Matt: AST and I haven’t had this discussion.
    — Cem

  2. JCD says:

    Having taken one of your classes (via AST) and read nearly all the material included in all the open BBST series. For me personally, I did not get much out of the classroom interaction. Not saying it was bad, simply not my cup of tea. So for me, having it as just a commercial classroom opportunity seems a shame. I do appreciate that you need to make money and that the input time is non-trivial, but I wonder if there can be any sort of compromise.

    Perhaps, the ability to purchase access to the videos and study materials without any certification or classroom activities at a discount? I could even see you selling your work books in 4.0 for relatively cheap while the class is more pricey. While I liked the audio-visual elements from the videos and would miss them, that might be a reasonable compromise. As a final suggestion on the topic, you could even include some sort of video download code in your workbooks which could be unlocked by the student. That way those of us who don’t need the full classroom experience can still benefit from your work.

    On a different note, one of the bigger concerns I have is that some of the industry is talking about is trying to eliminate/replace some roles with devs being responsible for the testing. Be it Microsoft or Facebook, there are big organizations who see testing as an activity rather than a role. I’m not passing judgement, but it could make what you present very different than if you are presenting to someone who has the role of tester. Since you are talking about being commercially driven, that might impact both the depth and the audience for your material. From what you said in “What We Think Should Change”, your audience appears to still be in the role of tester (even if you note that it might be a dynamic career), but with some companies changing I’m wondering what you think of this and if it will have an impact in your course work?

    – JCD

    JCD, Thanks very much for your thoughts.
    Instructional Design: We designed BBST 1.0 for self-study from online materials, just as many other course designers were doing. We discovered, as so many other educators did, that most people need interaction, coaching and feedback to stay motivated, to discover what they need to work on and to get over their barriers. BBST 2.0 and 3.0 were evolutions toward a more interactive model, but with intentional support for people who want to study on their own or small groups who want to create their own (free) course.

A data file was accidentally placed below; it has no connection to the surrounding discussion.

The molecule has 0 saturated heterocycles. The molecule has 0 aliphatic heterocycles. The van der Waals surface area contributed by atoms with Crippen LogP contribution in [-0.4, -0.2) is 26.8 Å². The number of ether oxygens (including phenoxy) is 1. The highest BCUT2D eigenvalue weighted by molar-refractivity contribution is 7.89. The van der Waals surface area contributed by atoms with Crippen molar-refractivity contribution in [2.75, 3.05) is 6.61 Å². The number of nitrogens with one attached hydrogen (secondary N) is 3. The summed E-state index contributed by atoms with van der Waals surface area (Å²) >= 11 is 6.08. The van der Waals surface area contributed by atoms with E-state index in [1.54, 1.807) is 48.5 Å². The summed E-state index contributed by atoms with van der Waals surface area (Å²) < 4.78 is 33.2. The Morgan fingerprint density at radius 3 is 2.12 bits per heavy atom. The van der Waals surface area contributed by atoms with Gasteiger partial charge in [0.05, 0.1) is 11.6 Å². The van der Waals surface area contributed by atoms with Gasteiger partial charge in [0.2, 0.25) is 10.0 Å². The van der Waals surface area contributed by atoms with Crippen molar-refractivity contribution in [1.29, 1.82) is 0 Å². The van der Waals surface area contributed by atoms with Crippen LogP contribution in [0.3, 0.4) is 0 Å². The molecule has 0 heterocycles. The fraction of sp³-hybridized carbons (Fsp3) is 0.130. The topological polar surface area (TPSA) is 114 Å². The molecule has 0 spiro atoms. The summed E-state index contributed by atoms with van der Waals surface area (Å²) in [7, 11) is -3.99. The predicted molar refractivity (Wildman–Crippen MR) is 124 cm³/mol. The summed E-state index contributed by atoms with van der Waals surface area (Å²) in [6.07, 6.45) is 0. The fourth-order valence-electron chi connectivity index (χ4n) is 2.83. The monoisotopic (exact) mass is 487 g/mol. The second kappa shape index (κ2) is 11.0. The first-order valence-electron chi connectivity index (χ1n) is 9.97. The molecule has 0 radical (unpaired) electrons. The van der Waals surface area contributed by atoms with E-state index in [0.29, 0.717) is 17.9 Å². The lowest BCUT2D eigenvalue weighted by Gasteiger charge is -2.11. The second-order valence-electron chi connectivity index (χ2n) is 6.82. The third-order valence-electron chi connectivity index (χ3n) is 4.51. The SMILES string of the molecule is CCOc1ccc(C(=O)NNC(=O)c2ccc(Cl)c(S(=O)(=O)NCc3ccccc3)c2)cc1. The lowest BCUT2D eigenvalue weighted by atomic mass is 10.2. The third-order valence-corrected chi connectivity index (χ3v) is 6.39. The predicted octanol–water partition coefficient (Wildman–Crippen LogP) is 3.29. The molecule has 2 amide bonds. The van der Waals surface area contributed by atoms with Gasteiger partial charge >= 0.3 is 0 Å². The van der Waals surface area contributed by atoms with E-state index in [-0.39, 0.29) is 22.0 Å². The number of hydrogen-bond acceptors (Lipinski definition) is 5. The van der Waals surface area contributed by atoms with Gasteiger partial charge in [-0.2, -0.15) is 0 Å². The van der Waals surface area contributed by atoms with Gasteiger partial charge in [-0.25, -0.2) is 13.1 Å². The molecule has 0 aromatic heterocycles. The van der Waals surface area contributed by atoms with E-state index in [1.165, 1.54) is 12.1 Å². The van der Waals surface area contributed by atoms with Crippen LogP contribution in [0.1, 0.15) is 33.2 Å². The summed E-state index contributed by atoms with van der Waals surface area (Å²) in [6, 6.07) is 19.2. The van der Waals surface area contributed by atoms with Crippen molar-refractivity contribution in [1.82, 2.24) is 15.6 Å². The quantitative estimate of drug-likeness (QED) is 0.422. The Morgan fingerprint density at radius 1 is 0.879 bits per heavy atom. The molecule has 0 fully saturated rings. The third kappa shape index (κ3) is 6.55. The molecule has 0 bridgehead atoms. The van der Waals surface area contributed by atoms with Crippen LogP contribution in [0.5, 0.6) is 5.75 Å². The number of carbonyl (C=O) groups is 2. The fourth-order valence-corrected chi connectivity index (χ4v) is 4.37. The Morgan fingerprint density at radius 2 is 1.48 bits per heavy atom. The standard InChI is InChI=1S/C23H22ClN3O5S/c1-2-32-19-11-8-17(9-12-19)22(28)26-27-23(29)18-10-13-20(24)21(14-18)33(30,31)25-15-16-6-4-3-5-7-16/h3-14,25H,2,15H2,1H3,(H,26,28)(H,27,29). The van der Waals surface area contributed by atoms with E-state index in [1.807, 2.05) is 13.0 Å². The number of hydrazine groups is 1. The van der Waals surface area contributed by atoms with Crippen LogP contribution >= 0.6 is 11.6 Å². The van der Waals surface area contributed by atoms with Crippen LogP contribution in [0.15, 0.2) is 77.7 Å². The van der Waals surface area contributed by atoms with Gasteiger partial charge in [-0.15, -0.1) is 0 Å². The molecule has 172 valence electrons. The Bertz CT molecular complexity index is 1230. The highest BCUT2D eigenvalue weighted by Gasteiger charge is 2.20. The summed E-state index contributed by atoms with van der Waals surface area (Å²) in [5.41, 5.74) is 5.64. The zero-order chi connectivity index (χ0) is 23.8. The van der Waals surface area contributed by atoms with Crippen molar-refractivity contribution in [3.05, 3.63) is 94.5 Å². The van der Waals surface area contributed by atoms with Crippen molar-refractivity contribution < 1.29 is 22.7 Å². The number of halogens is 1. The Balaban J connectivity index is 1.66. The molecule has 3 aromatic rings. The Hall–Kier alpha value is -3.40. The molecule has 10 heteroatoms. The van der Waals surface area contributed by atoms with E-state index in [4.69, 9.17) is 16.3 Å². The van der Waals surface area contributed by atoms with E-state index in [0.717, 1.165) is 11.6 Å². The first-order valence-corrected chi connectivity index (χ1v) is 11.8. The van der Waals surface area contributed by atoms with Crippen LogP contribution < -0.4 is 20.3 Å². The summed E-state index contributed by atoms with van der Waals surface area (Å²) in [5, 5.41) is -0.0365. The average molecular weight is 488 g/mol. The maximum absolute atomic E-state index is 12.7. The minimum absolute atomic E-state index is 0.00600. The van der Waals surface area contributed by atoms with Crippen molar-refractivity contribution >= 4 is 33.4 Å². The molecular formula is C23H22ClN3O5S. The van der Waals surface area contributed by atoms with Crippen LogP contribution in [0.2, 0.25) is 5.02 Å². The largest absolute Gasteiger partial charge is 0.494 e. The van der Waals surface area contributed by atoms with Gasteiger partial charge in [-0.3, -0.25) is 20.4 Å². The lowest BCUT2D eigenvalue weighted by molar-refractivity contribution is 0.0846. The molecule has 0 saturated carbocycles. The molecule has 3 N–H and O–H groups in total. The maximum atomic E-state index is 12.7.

BBST 4.0 will support the self-studiers and small groups by publishing the Workbooks at a very inexpensive price. These will provide lots of annotated slides and some activities and feedback. However, the videos, the application videos / transcripts / slides, several of the activities and many of the activity-updates will remain proprietary. This is partially for instructional reasons and partially to differentiate the commercial course from the inexpensive, public materials. These courses take me years to create. I have given an enormous amount of my legal and technical work away for free (or below cost) but as I age, I have to worry seriously about savings that cover my costs in retirement. Work I do has to pay for itself.

    Testers’ roles. You raise an interesting problem. My testing-related courseware will be designed to appeal to people who are going to do the majority of their current work in testing and who want to take pride in what they do. Similarly, the metrics-related courseware that I’m designing will appeal to people who want to take software-related measurement seriously and take pride in what they do. Neither of those have to be full-time roles, but the courses will tightly focus on that work. The question is, “How do we encourage people to view their roles?”

    1. From a “schools of testing” point of view, we won’t encourage them to view themselves as part of any school. We’ll explicitly teach a context-driven approach, but that’s a style of analysis, not an identity.
    2. From a “role in development” point of view, I have to find a way to talk to people that is understandable across a wide variety of roles that exist. The traditional role is still very common and many people who live inside that role find it very hard to imagine the alternatives. I don’t yet have a solution.

    Thanks again for your thoughts,
    — Cem